Fig. 3 Actin polymerization and lipid rafts mediate responsiveness of MSCs to TNFα in soft matrix.

(A) TNFα binding to MSCs in soft or stiff 3D gels in the presence of DMSO (Ctrl), latrunculin A (LatA, 0.25 μM), or blebbistatin (Bleb, 10 μM) for 3 hours. P < 0.05 two-way ANOVA with Sidak’s multiple comparison test, *P < 0.05 (n = 3 experiments). (B) Effects of inhibiting actin polymerization on TNFα-induced CCL2 mRNA expression. MSCs in soft or stiff 3D gels were preincubated with DMSO (“D”) or latrunculin A (“L”) for 1 hour, treated with or without TNFα in the presence of the drugs for 2 hours, followed by washout and incubating in media for 1 day prior to qPCR. (C) Effects of inhibiting myosin-II contractility on TNFα-induced CCL2 protein expression. Gel-encapsulated MSCs were treated with TNFα in the presence of DMSO (“D”) or blebbistatin (“B”) in the same manner as (B). (D) Phosphorylation level of caveolin-1 (Cav1) at Tyr14 in MSCs after 1 day of encapsulation in soft or stiff 3D gels. (E) Gene expression of CAV1 relative to GAPDH measured by qPCR after culturing MSCs in soft or stiff 3D gels for 1 day. (F) TNFα binding to MSCs in soft or stiff 3D gels in the presence of DMSO (Ctrl) or nystatin (Nys, 50 μM) for 2 hours, followed by washout and incubating in media for 1 day prior to qPCR. (G) Effects of inhibiting lipid rafts on TNFα-induced CCL2 mRNA expression in the presence of DMSO (“D”) or nystatin (“N”) in the same manner as (B). For (B) to (G), *P < 0.05, paired t test; n = 3 experiments; and error bars, ±SEM. (H) Model of actin polymerization and lipid rafts in mediating matrix stiffness–dependent binding of TNFα to the cell surface. In soft matrix, lipid rafts mediate redistribution of actin polymerization to facilitate clustering of TNFR1 in response to TNFα. In contrast, stiff matrix impedes this process, thereby impairing TNFR1 clustering and TNFα binding. a.u., arbitrary unit.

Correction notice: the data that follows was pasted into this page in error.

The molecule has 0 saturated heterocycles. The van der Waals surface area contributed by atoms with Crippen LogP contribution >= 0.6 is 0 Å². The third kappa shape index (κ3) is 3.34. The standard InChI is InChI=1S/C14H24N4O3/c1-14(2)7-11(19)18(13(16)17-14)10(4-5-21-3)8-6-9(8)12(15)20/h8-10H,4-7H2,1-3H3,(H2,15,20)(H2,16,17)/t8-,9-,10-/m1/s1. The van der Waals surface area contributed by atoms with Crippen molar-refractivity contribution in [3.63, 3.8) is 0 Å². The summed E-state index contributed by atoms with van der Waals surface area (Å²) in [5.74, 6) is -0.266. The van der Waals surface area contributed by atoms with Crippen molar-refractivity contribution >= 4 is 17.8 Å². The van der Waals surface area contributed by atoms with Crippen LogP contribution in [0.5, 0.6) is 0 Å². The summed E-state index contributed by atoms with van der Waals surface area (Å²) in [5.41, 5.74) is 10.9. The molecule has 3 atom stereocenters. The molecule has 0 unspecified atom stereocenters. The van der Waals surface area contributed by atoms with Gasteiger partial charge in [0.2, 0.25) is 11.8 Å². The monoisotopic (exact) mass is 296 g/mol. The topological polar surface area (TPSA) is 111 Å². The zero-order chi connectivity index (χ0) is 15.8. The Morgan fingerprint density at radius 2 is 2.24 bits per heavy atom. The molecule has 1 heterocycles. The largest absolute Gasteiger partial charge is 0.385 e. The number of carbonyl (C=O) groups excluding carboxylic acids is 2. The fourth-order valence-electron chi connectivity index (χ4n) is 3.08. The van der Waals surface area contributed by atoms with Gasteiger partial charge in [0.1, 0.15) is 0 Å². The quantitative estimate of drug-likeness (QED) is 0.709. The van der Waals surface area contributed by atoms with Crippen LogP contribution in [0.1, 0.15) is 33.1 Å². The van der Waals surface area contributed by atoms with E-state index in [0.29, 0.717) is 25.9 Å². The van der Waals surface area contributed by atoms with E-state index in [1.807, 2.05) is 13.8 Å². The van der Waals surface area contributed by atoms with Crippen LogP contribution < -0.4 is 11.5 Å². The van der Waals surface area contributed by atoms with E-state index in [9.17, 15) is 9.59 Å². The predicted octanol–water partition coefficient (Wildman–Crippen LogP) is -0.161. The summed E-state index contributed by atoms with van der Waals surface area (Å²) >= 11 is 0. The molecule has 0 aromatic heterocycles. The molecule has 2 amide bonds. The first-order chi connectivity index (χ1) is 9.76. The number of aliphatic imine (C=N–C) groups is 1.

To understand what other mechanisms may be involved in regulating mechanosensitive TNFα activation, we explored roles of lipid rafts, which are known to facilitate receptor clustering (28) and to recruit TNFR1 for NF-κB activation by TNFα (29). Lipid rafts are sensitive to biophysical stimuli as they rapidly disappear when intracellular tension is high (30). Consistent with this notion, MSCs in the soft matrix exhibit a higher phospho-Y14 level of caveolin-1 than the stiff matrix in the absence of TNFα, indicating higher lipid raft activation in soft matrix (Fig. 3D). The expression level of caveolin-1 remains similar after MSCs are cultured in soft and stiff matrices for 1 day (Fig. 3E). Disrupting lipid rafts with nystatin reduces TNFα binding to MSCs in soft, but not stiff, matrix (Fig. 3F). Consistently, treating MSCs with nystatin decreases TNFα-mediated expression of CCL2 in MSCs encapsulated in the soft matrix (Fig. 3G).

To further understand how actin polymerization and lipid rafts mediate TNFR1 clustering as a function of matrix stiffness, MSCs overexpressing both TNFR1-YFP and LifeAct–red fluorescent protein (RFP) that binds to F-actin (31) were studied. F-actin is greater in MSCs in stiff matrix than MSCs in soft matrix (fig. S4A). Most TNFR1-YFP cluster on the cell surface at regions of high F-actin (fig. S4B). Dual expression of TNFR1-YFP and LifeAct-red reveals a similar effect of matrix stiffness on TNFR1-YFP clustering upon TNFα stimulation as in Fig. 2C (fig. S4C). Consistent with the results in Fig. 3F, nystatin inhibits TNFα-induced clustering of TNFR1-YFP on the cell surface in soft matrix (fig. S4C). F-actin colocalized with TNFR1-YFP near the cell surface is increased in soft matrix, but not stiff matrix, in response to TNFα; this effect is abolished by nystatin (fig. S4D). Concomitantly, F-actin is decreased near the cell surface in regions where TNFR1-YFP clusters are not present, when MSCs in soft matrix are treated with TNFα—nystatin also reverses this effect (fig. S4E). Thus, soft matrix enables lipid rafts to enhance TNFR1 clustering upon TNFα stimulation by mediating redistribution of actin polymerization (Fig. 3H).

Matrix stiffness regulates MSC paracrine modulation of monocyte production and chemotaxis